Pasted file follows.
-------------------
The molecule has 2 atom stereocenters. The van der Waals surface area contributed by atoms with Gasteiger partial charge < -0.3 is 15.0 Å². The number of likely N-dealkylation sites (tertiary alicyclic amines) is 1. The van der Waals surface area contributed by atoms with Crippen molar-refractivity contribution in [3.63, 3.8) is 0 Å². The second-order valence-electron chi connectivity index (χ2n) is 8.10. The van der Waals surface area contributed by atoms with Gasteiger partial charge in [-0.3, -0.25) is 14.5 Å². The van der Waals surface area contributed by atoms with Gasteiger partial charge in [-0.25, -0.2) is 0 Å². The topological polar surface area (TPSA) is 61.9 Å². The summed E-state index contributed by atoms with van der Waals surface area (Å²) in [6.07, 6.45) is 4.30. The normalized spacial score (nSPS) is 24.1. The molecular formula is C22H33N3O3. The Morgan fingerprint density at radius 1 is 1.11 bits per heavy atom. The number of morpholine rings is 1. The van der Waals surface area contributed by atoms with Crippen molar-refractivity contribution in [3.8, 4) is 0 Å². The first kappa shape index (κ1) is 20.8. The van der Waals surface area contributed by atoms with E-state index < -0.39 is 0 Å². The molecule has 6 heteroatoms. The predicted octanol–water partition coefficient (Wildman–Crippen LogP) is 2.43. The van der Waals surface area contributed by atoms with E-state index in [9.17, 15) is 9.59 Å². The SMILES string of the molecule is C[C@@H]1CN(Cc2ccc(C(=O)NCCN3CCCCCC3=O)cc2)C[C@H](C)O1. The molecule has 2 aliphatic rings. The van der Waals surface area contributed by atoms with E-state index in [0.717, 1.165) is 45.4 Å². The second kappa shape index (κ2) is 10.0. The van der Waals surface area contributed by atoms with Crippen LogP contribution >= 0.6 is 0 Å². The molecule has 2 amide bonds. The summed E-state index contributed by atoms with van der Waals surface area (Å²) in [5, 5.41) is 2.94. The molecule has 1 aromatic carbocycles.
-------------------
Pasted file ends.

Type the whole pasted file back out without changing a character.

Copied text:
The molecule has 2 atom stereocenters. The van der Waals surface area contributed by atoms with Gasteiger partial charge < -0.3 is 15.0 Å². The number of likely N-dealkylation sites (tertiary alicyclic amines) is 1. The van der Waals surface area contributed by atoms with Crippen molar-refractivity contribution in [3.63, 3.8) is 0 Å². The second-order valence-electron chi connectivity index (χ2n) is 8.10. The van der Waals surface area contributed by atoms with Gasteiger partial charge in [-0.3, -0.25) is 14.5 Å². The van der Waals surface area contributed by atoms with Gasteiger partial charge in [-0.25, -0.2) is 0 Å². The topological polar surface area (TPSA) is 61.9 Å². The summed E-state index contributed by atoms with van der Waals surface area (Å²) in [6.07, 6.45) is 4.30. The normalized spacial score (nSPS) is 24.1. The molecular formula is C22H33N3O3. The Morgan fingerprint density at radius 1 is 1.11 bits per heavy atom. The number of morpholine rings is 1. The van der Waals surface area contributed by atoms with Crippen molar-refractivity contribution in [3.8, 4) is 0 Å². The first kappa shape index (κ1) is 20.8. The van der Waals surface area contributed by atoms with E-state index < -0.39 is 0 Å². The molecule has 6 heteroatoms. The predicted octanol–water partition coefficient (Wildman–Crippen LogP) is 2.43. The van der Waals surface area contributed by atoms with E-state index in [9.17, 15) is 9.59 Å². The SMILES string of the molecule is C[C@@H]1CN(Cc2ccc(C(=O)NCCN3CCCCCC3=O)cc2)C[C@H](C)O1. The molecule has 2 aliphatic rings. The van der Waals surface area contributed by atoms with E-state index in [0.717, 1.165) is 45.4 Å². The second kappa shape index (κ2) is 10.0. The van der Waals surface area contributed by atoms with Crippen LogP contribution >= 0.6 is 0 Å². The molecule has 2 amide bonds. The summed E-state index contributed by atoms with van der Waals surface area (Å²) in [5, 5.41) is 2.94. The molecule has 1 aromatic carbocycles.